GA approves ‘Breaking Down the Walls’ report on Middle East
Bolbach says action taken on MESC document was ‘Presbyterians at our best’
The 219th General Assembly approved the recommendation of the Middle East Peacemaking Issues Committee on Friday regarding the report “Breaking Down the Walls,” which spotlights the Israeli-Palestinian conflict.
The full Assembly action followed a unanimous decision by the committee to accept an amended version of the report, which came to it from the GA Middle East Study Committee (MESC).
The was a lot of heat coming in regarding this report, Cindy Bolbach, Moderator of the 219th General Assembly, told members of the press gathered Friday. The committee worked hard to find an avenue on which the Assembly could agree, she said.
The action taken was “Presbyterians at our best,” said Bolbach.
The Assembly took its vote after hearing from committee moderator the Rev. Karen Dimon and various commissioners who rose to speak.
The committee was aware that the views of the church on this issue are diverse and passionate, Dimon told the Assembly. And the committee represented “a wide range of those views,” she added.
Yet I stand witness to “the Holy Spirit working in our committee,” said Dimon.
Among the amendments the committee made to the original MESC report were those calling for the Assembly to:
- Receive Part One of the MESC report, which contains eight individual letters to the ecumenical and interfaith community, Israelis, Palestinians and Americans, as rationale for recommendations only, not as policy.
- Reaffirm Israel’s right to exist as a sovereign nation within secure and internationally recognized borders.
- Authorize the creation of a seven-person monitoring group on the Middle East for the next two years. The group shall include at least one but no more than two members of the existing MESC.
- Commend for study the Kairos Palestine document (“A Moment of Truth”) and endorse the document’s emphases on hope for liberation, nonviolence, love of enemy and reconciliation. The Assembly lifts up for study the often-neglected voice of Palestinian Christians and directs the monitoring group for the Middle East to create a study guide for the document.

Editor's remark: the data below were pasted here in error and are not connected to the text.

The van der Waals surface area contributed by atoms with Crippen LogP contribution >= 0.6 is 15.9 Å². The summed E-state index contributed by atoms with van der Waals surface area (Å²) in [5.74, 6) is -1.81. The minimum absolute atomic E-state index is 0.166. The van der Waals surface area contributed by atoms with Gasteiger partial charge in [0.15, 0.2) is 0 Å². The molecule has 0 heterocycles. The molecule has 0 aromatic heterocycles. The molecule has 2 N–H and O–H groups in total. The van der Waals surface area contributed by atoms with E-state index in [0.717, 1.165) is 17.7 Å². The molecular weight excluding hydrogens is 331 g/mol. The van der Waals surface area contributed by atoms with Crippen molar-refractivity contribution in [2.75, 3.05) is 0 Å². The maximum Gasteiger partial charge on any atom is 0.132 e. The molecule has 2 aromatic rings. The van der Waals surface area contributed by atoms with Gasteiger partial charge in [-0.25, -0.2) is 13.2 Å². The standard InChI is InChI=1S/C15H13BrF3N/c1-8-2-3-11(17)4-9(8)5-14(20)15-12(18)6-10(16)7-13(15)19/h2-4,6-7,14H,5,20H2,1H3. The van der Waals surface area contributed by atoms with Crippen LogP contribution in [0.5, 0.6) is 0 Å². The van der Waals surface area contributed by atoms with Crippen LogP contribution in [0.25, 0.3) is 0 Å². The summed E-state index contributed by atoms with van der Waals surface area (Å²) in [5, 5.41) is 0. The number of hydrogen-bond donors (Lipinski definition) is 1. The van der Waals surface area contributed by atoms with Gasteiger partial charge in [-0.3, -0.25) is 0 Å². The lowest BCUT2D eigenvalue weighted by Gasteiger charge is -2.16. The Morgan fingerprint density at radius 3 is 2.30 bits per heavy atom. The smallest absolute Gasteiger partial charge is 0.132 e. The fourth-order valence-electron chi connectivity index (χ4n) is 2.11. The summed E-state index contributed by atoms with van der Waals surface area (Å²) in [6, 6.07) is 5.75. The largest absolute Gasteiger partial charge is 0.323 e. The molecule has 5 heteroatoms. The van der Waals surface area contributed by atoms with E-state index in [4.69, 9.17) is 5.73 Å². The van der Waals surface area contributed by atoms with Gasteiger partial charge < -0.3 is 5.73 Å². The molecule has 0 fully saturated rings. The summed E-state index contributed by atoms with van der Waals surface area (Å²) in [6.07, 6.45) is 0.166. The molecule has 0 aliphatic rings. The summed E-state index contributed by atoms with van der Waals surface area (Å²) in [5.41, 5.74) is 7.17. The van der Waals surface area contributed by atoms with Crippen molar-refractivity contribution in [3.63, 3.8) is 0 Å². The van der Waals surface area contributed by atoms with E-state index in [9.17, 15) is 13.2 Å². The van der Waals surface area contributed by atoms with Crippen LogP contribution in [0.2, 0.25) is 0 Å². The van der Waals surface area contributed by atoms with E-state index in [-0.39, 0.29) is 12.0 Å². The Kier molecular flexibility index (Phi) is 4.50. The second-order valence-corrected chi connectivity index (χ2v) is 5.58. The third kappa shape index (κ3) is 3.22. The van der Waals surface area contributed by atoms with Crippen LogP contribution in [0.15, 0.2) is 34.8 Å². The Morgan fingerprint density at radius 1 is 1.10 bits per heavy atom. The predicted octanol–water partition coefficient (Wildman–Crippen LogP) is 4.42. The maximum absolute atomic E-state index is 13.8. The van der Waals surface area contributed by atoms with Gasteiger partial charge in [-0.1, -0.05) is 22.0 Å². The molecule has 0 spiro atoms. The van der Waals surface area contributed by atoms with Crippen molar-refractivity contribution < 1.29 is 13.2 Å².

- Call on the Israeli and Egyptian governments to limit their blockade of Gaza to military equipment and devices and to guarantee adequate levels of food, medicine, building supplies and other humanitarian supplies and to allow free commercial exchange in and out of Gaza. The Assembly would call on the United States government to end support for the blockade that interferes with the adequacy or exchange of such items.
- Delete a majority of Part Three – study materials to be used by individuals, groups and churches for further study – and ask the monitoring group to replace it with eight comparable narratives arising from “authentically” Palestinian (Christian and Muslim) and Israeli perspectives that are pro-justice and pro-peace. The appendices in the MESC report would remain.
Elder Rick Ufford-Chase, Moderator of the 216th General Assembly (2004), spoke on the Assembly floor on behalf of ten former Moderators who celebrate the unanimous vote of the committee.
“God’s healing presence has been at work,” said Ufford-Chase, executive director of Presbyterian Peace Fellowship.
Additionally, the General Assembly used the action taken on the MESC report as their answer to other related items of business, so that neither of these items were approved:
- Call on the PC(USA) to defer from taking any positions or making policy statements on the Arab-Israeli conflict.
- Call for the recognition that Israel’s laws, policies and practices constitute apartheid against the Palestinian people. The committee added the comment: “While we are deeply concerned with the policies implemented by Israel in relation to the Palestinian territories and Palestinians under its jurisdiction, we believe that dialogue is hampered by words like ‘apartheid.’”
The Assembly approved the item seeking compliance to U.S. government policy in the use of military aid in Israel and Palestine.